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Odisha Government Planning to Develop Vision 2030 for Downstream Industries

Odisha would focus on creating enabling infrastructure to reduce logistics cost for the industries in future

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vision 2030
Vision 2030 for development of downstream industries was presented highlighting the key role of primary metal manufacturers in the state. Wikimedia Commons

The Odisha government is developing a Vision 2030 for downstream industries to achieve more than 50 per cent value addition to the primary metal produced in the state, said Industries Minister Dibya Shankar Mishra on Thursday.

Addressing more than 60 steel manufacturing companies, the Minister said that Odisha provides an unparalleled conducive ecosystem for the steel industries to expand their manufacturing facilities.

An interactive meet held on Thursday with the steel manufacturers of the state to discuss the vision of achieving 100 million tonne per annum (mtpa) capacity of steel production in Odisha. Vision 2030 for development of downstream industries was presented highlighting the key role of primary metal manufacturers in the state.

vision 2030`
Odisha would focus on creating enabling infrastructure to reduce logistics cost for the industries in future. Wikimedia Commons

Highlighting the facilitation and aftercare framework set up by the government to handhold the industries, Industries secretary Sanjeev Chopra said that over the past two decades, the state government has focused on manufacturing of value added products in the state.
He said that the state would focus on creating enabling infrastructure to reduce logistics cost for the industries in future.

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Odisha Industrial Infrastructure Development Corporation (IDCO) chairman and managing director Sanjay Singh said the government has created land bank of more than one lakh acres for quick allotment so as to enable large scale investments. He also highlighted unique initiatives being taken up to provide industry-ready skilled manpower for all industries setting up in the state particularly in the steel sector. (IANS)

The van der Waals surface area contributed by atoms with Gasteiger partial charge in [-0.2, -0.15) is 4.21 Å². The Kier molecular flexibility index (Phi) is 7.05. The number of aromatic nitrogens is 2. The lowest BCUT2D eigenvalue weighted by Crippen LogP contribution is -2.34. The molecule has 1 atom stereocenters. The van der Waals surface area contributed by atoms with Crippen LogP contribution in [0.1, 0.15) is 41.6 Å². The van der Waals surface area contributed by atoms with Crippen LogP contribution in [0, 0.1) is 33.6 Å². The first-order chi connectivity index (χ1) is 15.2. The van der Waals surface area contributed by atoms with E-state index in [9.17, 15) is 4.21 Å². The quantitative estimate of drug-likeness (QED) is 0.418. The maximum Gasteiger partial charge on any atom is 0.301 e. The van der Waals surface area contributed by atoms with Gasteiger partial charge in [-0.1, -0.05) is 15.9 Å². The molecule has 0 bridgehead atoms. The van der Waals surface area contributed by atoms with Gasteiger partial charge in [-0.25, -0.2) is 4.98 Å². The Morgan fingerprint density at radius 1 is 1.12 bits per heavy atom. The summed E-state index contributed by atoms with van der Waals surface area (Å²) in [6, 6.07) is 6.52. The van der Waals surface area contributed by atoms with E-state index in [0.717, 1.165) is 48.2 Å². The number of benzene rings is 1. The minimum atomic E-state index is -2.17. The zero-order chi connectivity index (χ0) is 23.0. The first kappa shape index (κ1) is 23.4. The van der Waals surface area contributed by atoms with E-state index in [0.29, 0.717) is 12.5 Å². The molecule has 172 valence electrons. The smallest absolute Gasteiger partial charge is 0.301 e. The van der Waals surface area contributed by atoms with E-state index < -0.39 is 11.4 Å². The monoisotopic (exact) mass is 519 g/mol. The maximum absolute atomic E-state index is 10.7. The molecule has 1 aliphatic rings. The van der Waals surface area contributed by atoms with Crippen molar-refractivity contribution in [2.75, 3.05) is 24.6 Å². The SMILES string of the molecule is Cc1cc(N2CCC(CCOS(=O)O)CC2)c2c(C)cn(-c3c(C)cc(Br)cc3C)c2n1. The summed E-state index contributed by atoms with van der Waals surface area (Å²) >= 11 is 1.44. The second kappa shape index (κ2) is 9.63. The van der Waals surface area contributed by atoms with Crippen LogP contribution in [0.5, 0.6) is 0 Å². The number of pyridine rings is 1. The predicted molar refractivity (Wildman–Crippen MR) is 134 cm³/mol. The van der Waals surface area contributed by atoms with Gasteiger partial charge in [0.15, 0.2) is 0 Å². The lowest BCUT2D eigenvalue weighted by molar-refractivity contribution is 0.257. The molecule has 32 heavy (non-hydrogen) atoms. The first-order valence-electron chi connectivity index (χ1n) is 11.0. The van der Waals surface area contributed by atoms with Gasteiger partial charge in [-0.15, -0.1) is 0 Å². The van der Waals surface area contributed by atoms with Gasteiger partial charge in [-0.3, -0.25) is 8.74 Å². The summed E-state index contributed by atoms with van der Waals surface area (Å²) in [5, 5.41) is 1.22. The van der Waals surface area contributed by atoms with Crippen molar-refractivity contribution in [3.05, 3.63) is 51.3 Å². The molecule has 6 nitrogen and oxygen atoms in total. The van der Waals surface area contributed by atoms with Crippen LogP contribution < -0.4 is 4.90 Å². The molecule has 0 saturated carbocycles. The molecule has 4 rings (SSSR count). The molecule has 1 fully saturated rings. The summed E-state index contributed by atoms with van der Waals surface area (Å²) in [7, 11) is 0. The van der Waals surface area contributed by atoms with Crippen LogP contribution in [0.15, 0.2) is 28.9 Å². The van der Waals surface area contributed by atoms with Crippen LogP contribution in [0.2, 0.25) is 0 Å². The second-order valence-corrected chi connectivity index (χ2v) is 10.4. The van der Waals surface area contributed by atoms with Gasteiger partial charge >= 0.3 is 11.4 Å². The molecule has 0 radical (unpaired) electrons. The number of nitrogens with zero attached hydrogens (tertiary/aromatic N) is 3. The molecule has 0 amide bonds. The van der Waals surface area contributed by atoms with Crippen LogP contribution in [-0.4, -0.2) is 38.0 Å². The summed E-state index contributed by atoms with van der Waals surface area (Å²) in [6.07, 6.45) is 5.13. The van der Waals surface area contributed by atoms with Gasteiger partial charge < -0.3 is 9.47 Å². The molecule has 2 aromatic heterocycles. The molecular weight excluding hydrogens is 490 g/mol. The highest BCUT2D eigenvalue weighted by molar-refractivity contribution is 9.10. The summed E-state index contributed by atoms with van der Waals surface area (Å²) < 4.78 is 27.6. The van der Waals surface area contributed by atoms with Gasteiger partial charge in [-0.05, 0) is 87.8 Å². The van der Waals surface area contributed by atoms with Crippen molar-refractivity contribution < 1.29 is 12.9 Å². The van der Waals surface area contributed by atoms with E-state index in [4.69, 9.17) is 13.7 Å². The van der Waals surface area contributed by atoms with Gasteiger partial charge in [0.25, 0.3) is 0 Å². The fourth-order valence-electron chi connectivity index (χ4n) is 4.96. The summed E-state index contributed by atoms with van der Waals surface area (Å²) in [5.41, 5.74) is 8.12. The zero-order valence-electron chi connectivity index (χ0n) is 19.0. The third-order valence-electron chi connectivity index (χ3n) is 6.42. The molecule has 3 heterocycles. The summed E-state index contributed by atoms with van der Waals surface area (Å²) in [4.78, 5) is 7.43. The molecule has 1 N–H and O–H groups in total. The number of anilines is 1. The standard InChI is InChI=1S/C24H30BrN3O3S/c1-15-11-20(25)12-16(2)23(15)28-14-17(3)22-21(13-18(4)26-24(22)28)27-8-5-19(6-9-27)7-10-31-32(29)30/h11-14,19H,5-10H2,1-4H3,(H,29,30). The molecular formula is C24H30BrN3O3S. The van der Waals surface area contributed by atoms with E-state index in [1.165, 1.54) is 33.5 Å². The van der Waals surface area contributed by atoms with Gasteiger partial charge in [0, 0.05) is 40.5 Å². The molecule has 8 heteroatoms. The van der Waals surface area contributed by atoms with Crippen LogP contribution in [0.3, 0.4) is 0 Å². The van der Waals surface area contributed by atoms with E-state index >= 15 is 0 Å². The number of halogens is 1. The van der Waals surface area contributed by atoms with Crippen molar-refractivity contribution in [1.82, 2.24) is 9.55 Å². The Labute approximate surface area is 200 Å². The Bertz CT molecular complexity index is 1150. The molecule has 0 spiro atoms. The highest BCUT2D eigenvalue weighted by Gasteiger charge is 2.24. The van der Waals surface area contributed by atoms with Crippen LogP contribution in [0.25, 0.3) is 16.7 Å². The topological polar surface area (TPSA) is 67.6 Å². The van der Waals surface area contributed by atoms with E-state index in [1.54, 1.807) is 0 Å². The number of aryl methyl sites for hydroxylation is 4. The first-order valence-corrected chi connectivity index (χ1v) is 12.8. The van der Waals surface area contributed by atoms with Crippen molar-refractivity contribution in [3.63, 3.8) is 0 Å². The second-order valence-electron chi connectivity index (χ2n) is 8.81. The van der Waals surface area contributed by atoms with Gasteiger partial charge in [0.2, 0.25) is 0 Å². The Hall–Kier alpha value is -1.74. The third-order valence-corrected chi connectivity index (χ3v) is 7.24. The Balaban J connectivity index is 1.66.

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This is How Stubble Burning is Avoided in Odisha

The state is one of the largest producers of rice in the country

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Stubble Burning, Odisha, North India
Agriculture in Odisha is the mainstay of the majority of the populace. Pixabay

Unlike north India, crop stubble burning is not prevalent in Odisha even though it has started making inroads unto several parts of the coastal state.

Air pollution due to stubble burning has turned a critical health hazard in north India.

Agriculture in Odisha is the mainstay of the majority of the populace. The state is one of the largest producers of rice in the country. The state government has fixed a target of procuring 60 lakh metric tonnes of paddy during the kharif marketing season (KMS), 2019-20.

However, instead of burning the stubble, the farmers use the paddy straw in various ways such as cattle feed, compost manure, roofing of thatched houses, biomass energy and mushroom cultivation.

Stubble Burning, Odisha, North India
Air pollution due to stubble burning has turned a critical health hazard in north India. Pixabay

“In Odisha, we don’t resort to paddy residue burning unlike in north India where pollution level has increased manifold due to crop stubble burning and other reasons. We cut down the paddy straw and bring it for using cattle fodder and roofing of thatched houses,” said farmer leader Akshay Kumar.

“I have purchased paddy straw of Rs 50,000 for mushroom cultivation. I have been doing mushroom cultivation for several years. Sometimes, I have purchased paddy straw at a higher price as many people have adopted the cultivation since it gives good profit,” said Stephenson Sahu from Patharkhamb village in Dhenkanal district.

Moreover, Odisha is going to have a Second Generation (2G) Ethanol Bio-Refinery, first in the country to produce ethanol using rice straw as feedstock, in Bargarh district, one of the major paddy producing districts in the state.

The bio-refinery to be set up by Bharat Petroleum Corporation Limited (BPCL) will utilise about two lakh tonnes of rice straw annually as feedstock which will be sourced from nearby locations.

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The agriculture sector provides employment to more than 60 per cent of the population, making it the largest employment sector of the state.

The state has total geographical area of 155.71 lakh hectares of which total cultivated land is about 61.80 lakh hectares, which constitute about 39.69% of the total geographical area of the state. Small and marginal farmers form more than 90% of the farming community, according to a report of the Agriculture Department. (IANS)